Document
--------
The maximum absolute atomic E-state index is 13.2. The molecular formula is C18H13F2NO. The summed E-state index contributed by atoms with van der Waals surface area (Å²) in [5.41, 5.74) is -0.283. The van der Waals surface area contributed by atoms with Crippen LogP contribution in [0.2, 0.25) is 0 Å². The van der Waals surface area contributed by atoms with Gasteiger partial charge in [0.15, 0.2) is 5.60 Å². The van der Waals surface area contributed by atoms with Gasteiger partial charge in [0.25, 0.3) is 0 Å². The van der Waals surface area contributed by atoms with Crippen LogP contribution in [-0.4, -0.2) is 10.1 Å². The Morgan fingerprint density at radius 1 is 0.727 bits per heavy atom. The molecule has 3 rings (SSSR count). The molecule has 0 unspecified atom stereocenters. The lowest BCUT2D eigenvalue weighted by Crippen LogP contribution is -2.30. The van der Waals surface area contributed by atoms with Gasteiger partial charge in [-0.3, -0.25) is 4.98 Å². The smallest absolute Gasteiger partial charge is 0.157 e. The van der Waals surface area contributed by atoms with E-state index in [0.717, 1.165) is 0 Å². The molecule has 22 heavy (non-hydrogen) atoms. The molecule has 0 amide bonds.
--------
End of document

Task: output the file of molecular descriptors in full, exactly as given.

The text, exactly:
The maximum absolute atomic E-state index is 13.2. The molecular formula is C18H13F2NO. The summed E-state index contributed by atoms with van der Waals surface area (Å²) in [5.41, 5.74) is -0.283. The van der Waals surface area contributed by atoms with Crippen LogP contribution in [0.2, 0.25) is 0 Å². The van der Waals surface area contributed by atoms with Gasteiger partial charge in [0.15, 0.2) is 5.60 Å². The van der Waals surface area contributed by atoms with Gasteiger partial charge in [0.25, 0.3) is 0 Å². The van der Waals surface area contributed by atoms with Crippen LogP contribution in [-0.4, -0.2) is 10.1 Å². The Morgan fingerprint density at radius 1 is 0.727 bits per heavy atom. The molecule has 3 rings (SSSR count). The molecule has 0 unspecified atom stereocenters. The lowest BCUT2D eigenvalue weighted by Crippen LogP contribution is -2.30. The van der Waals surface area contributed by atoms with Gasteiger partial charge in [-0.3, -0.25) is 4.98 Å². The smallest absolute Gasteiger partial charge is 0.157 e. The van der Waals surface area contributed by atoms with E-state index in [0.717, 1.165) is 0 Å². The molecule has 22 heavy (non-hydrogen) atoms. The molecule has 0 amide bonds.